The results are also relevant to the literature that suggests that girls’ education has a major effect on improving the SES, and an increase in the age of delivery of a first child would have a large effect on the upward social mobility of girls [20
]. Brookings Institution has listed delay in pregnancy to adulthood, education, and employment as the three necessary activities for upward social mobility [17
]. Educational campaigns and sex education programs that educate male and female youth may contribute to their social mobility by preventing teen pregnancy [66
As race and SES have additive effects, Black adolescents from a lower SES background may experience two types of jeopardies. For Whites, delayed puberty provides an opportunity for upward social mobility. For Black and low SES adolescents, however, the risk of early pregnancy may be high because their sex hormones are high. Given that early sexual maturation and puberty are close correlates of early sexual risk-taking, sexual initiation, and childbearing, programs and interventions should help low SES and Black communities abstain or practice safe sex that does not result in teen pregnancy. Youths who are Black or from a low SES background are more likely to live in urban communities affected by structural inequalities, limited resources, and blocked opportunities. In these neighborhoods, scarcity of resources is associated with dense crime and poverty, as well as with high levels of stress, environmental toxins, and risk [68
]. As a proxy of experiencing such disadvantages, and as a proxy of living in such contexts, SES and race [32
] show an association with the timing of puberty, sexual initiation, and childbearing [16
]. However, more research is needed to support this position.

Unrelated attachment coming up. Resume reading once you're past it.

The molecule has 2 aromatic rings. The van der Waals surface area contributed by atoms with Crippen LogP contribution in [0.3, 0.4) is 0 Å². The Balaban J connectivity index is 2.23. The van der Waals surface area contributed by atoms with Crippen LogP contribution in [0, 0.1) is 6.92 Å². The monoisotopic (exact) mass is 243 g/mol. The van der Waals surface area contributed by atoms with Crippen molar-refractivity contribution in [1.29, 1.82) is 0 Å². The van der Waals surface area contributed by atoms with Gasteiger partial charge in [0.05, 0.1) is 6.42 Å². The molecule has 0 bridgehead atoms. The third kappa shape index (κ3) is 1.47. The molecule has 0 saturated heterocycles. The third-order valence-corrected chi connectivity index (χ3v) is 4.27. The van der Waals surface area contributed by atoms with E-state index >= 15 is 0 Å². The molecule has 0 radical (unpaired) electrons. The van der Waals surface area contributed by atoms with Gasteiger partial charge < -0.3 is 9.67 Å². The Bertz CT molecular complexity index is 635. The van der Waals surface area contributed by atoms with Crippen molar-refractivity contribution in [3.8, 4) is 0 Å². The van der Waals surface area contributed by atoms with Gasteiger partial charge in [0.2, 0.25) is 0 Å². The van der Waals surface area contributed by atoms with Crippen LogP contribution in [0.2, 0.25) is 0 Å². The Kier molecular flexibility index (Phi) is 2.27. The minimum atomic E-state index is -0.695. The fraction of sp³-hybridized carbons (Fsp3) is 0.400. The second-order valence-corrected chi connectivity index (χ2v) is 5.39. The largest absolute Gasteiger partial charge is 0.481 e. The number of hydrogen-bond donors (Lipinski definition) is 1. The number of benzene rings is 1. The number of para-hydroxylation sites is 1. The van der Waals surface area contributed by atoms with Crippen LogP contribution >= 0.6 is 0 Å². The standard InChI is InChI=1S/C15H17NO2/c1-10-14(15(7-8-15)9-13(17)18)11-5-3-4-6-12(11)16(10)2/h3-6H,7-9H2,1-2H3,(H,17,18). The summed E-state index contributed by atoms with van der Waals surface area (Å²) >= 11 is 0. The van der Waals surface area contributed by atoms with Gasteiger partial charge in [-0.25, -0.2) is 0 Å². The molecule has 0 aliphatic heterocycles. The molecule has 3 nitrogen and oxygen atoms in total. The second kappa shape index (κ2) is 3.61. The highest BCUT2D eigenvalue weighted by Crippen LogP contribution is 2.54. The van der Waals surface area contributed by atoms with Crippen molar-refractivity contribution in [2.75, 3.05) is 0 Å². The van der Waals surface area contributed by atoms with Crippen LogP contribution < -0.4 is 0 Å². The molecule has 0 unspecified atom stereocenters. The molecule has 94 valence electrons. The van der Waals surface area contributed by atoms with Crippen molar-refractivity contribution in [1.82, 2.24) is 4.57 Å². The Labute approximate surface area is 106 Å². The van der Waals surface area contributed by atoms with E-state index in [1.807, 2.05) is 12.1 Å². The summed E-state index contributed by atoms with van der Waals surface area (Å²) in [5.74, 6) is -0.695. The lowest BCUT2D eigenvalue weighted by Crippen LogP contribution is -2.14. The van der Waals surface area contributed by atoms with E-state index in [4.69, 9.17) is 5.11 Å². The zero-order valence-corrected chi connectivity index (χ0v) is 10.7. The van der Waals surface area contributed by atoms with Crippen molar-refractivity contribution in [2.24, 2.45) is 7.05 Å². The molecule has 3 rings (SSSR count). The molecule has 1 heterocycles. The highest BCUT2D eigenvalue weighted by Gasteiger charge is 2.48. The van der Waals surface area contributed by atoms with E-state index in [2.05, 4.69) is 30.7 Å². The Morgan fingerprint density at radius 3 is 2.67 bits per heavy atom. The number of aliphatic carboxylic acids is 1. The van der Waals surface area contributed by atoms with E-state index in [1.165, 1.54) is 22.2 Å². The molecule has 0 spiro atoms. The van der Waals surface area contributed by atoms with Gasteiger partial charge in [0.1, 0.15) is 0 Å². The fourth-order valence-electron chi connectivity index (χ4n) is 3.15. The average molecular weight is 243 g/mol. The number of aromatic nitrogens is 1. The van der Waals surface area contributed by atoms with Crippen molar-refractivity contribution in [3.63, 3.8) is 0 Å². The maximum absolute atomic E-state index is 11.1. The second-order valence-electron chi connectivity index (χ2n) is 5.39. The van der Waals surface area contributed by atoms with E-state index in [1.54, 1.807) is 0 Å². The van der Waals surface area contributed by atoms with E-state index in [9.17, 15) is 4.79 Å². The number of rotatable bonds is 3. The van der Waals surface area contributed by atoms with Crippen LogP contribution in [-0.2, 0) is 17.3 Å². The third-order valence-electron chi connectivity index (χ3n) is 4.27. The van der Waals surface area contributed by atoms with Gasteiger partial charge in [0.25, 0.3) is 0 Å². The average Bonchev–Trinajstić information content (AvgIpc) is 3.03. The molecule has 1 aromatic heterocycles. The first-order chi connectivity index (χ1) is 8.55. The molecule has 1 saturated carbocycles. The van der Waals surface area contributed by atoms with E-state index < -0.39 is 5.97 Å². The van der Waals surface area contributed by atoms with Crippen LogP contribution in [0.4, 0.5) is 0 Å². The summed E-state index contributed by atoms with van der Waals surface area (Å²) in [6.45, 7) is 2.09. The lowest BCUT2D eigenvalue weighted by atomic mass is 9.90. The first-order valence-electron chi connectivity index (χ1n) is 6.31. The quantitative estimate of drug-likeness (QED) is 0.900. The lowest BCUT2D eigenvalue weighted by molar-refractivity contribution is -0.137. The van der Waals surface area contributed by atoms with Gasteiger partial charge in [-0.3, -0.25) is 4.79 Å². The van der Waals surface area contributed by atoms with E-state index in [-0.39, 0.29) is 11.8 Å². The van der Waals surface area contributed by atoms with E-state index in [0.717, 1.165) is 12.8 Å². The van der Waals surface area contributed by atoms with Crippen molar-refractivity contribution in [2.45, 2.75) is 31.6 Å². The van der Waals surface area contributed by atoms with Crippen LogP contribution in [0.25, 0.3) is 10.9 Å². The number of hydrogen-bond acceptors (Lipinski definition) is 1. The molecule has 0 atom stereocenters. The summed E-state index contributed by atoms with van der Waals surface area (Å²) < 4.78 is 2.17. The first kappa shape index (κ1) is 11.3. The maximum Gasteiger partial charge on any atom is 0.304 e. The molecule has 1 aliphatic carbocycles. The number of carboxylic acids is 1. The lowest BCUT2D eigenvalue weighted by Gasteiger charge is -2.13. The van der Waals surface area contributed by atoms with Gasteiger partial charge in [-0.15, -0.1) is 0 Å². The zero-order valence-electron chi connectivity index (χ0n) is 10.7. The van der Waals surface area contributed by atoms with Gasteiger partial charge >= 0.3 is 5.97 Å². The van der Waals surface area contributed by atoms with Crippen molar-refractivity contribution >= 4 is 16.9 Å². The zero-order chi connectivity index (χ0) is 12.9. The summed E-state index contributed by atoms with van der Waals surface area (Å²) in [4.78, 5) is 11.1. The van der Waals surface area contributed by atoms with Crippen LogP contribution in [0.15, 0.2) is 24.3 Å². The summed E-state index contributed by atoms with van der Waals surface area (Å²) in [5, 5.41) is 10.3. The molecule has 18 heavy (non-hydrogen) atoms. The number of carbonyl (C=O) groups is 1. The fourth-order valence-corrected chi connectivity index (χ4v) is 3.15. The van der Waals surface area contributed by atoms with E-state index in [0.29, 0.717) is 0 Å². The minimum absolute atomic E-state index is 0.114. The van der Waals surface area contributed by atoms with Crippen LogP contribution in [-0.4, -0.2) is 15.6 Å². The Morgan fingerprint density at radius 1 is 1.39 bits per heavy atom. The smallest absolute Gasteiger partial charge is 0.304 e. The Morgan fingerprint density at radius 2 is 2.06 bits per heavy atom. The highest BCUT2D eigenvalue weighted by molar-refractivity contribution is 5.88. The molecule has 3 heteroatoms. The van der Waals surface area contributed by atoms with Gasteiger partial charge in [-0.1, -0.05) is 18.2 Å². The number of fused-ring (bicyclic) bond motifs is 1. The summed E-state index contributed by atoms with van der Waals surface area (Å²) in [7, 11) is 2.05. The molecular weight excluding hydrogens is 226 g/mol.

These results may have implications for clinical practice or even policy and public health, particularly for sex education. It is essential to design, implement, and evaluate interventions and programs that increase sexual literacy and reduce sexual risk and associated early pregnancy for low SES and Black adolescents. There is a need for multilevel public and economic policy solutions that may help adolescents make informed sexual decisions, to abstain from sex, delay sex, or have protected sex, so they can avoid early pregnancy. As a result of these programs, adolescents can focus on their education and upward social mobility, without being distracted by teen pregnancy, which means they should take responsibility for the upbringing of another child while themselves are still children. It is important to notice that these interventions are needed everywhere. However, they may be of particular importance in low SES and Black communities. Addressing health inequalities should go beyond equalizing SES. Similarly, there is a need to reduce teen pregnancies in the lives of minorities. Such efforts may be a major part of the efforts to promote equality across racial and ethnic groups. To remove the persistence of racial and economic health disparities in the US, policies should directly target the social stratification, racism, segregation, and discrimination. Such multilevel interventions should jointly consider race and SES as these social determinants shape distribution of risk in the US.
Our study was on sex hormones, which are correlates of puberty, sexual initiation, and early pregnancy in adolescents. Gathering more epidemiological data on early sex and teen pregnancy is one reason we conducted this study on sex hormones, which are correlated with early puberty and associated sexual risk [79
]. As early puberty results in early sexual initiation and teen pregnancy [82
], it becomes a risk factor for a wide range of outcomes such as low income, welfare dependency, fewer job opportunities, and low living standards [83
]. To get involved in early parenting, adolescents would be required to leave their education or job and spend time on maternity and parenting [84
]. As a result, many young individuals who become parents as a child may experience a gap in their participation in the education and labor market [84